Guest column: Waiting for the market’s Godot to arrive
As usual, below is the weekly column of Taylan Bilgic of the Hurriyet Daily News, with comments from your favorite Turkey economist’s (I hope) right below:
[Transparency is a bit like religion - nobody dares to oppose it openly, but few do what it requires. This is especially true for companies and markets, which cleverly bypass even the most basic rules of transparency, exploiting the many holes of government regulation. In business journalism, one of the first things you learn is that if a publicly traded company is emphasizing “rising sales” or “operational profitability” in its earnings report, there’s a good chance that company posted a net loss. That information is the very essence of an earnings report, but it is generally buried somewhere beneath this and that. Of course, on paper, the company has fulfilled its responsibility.
Practicing what one preaches about transparency is even more important when everybody seems to agree that the main reason for the global crisis was opaqueness. However, steps to enhance transparency have been visibly lacking as the precious momentum to regulate financial excess is lost.
A case in point is trading in agricommodities – an area that’s been raising eyebrows, as speculative trading is seen as a huge contributor to the current boom in prices of products crucial for millions of livelihoods, such as corn, wheat, rice or cocoa. Some readers might remember that in July 2010, a position built up by hedge fund Armajora skyrocketed cocoa prices: The fund had placed orders to buy 250,000 tons of cocoa, betting with 650 million pounds that prices would go even higher. At the time, prices in London were the highest in more than three decades, having risen by 150 percent since 2008.
In a July 21, 2010 letter to the Financial Times, Chris Herman, head of operations at NYSE Liffe, the derivatives arm of NYSE Euronext, gave an encouraging promise that the bourse would “implement the publication of a report similar to that of the U.S. Commodity Futures Trading Commission” as of the third quarter of 2010. The CFTC’s weekly report reveals positions taken by commodity traders, showing the public who has invested where, giving hints to the purposes of those positions – a good practice of transparency.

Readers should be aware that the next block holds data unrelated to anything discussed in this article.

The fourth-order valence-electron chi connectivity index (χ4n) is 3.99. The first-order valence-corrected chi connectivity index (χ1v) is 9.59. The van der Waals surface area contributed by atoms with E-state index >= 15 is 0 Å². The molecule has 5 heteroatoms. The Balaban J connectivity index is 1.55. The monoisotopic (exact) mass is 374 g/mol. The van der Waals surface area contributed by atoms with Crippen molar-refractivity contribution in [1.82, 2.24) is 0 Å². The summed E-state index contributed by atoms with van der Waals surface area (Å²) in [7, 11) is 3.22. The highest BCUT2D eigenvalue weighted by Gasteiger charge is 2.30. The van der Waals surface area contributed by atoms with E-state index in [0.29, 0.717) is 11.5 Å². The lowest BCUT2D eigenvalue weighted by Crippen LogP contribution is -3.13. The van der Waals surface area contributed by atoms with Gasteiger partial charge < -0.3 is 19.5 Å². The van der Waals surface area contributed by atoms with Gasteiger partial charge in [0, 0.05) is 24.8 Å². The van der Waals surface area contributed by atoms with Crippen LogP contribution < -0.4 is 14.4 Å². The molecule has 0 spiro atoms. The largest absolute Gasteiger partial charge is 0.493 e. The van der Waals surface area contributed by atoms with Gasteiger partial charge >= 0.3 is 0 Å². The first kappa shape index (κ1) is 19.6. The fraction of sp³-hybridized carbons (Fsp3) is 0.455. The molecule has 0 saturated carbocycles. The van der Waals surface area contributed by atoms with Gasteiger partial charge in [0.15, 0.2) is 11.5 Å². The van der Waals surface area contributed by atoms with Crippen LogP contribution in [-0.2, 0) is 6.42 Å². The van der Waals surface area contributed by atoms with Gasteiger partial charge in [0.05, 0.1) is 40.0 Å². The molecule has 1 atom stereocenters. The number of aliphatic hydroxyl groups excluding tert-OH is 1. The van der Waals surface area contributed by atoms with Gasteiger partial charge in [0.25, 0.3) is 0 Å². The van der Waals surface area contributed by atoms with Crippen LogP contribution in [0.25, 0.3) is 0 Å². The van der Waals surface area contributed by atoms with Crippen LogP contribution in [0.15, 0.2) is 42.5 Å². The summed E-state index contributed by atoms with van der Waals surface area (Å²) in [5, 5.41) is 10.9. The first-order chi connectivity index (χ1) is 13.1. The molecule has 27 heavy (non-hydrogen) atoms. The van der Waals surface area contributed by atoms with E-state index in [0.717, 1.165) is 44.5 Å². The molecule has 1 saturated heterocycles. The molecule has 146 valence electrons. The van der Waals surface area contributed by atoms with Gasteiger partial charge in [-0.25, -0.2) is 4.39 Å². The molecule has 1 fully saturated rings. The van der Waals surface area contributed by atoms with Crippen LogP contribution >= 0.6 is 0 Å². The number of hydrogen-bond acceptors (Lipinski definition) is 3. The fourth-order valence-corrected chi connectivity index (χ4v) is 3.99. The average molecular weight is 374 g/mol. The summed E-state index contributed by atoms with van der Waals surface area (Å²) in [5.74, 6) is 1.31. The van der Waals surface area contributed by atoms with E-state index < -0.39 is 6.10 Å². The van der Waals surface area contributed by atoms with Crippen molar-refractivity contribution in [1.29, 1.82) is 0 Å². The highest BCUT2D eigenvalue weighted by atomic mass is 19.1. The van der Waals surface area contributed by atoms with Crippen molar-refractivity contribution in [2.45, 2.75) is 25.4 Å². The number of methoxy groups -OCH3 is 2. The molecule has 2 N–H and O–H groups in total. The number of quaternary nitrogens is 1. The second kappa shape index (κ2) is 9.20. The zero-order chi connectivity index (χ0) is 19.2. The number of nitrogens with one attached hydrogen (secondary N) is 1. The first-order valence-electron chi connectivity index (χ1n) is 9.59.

It’s been a while since the promise was made, but we have yet to see action. “The third quarter came and went, and we are now rapidly heading toward the third quarter of 2011,” Gary Mead, the editor of worldcrops.com, teases in a June 29 article. “If we see NYSE Liffe come out with a CFTC-style report in the third quarter of 2012, we will be astonished!”
When I asked the reason to the delay, Ian Dudden, head of commodity products at NYSE Liffe, replied that the exchange is working to ensure it has “accurate and consistent position information” from which to generate subsequent reports. “Internal testing and validation is continuing with the aim of publishing the new CFTC-style reports in the third quarter of this year,” Dudden said.
Let’s hope that this report, which hopefully would be a real act of transparency instead of just talking about the virtues of it, comes out soon – and helps journalists and analysts better understand the dynamics behind the commodity price surge.]
I had missed the NYSE Liffe affair, so this was a good learning experience for me. Since this is not my specialty, I will not make detailed comments, just note that the role of speculation in commodity price movements is not so clear-cut. On first look, it makes sense that so such movements cannot be explained only by supply and demand factors. But an IMF paper finds that, at least for one particular commodity, known to elders as the black gold, was not prone to speculation during the sharp price swings of 2008. I remember reading about research on agricommodities in the FT, but a short search on their web page did not bring anything:(
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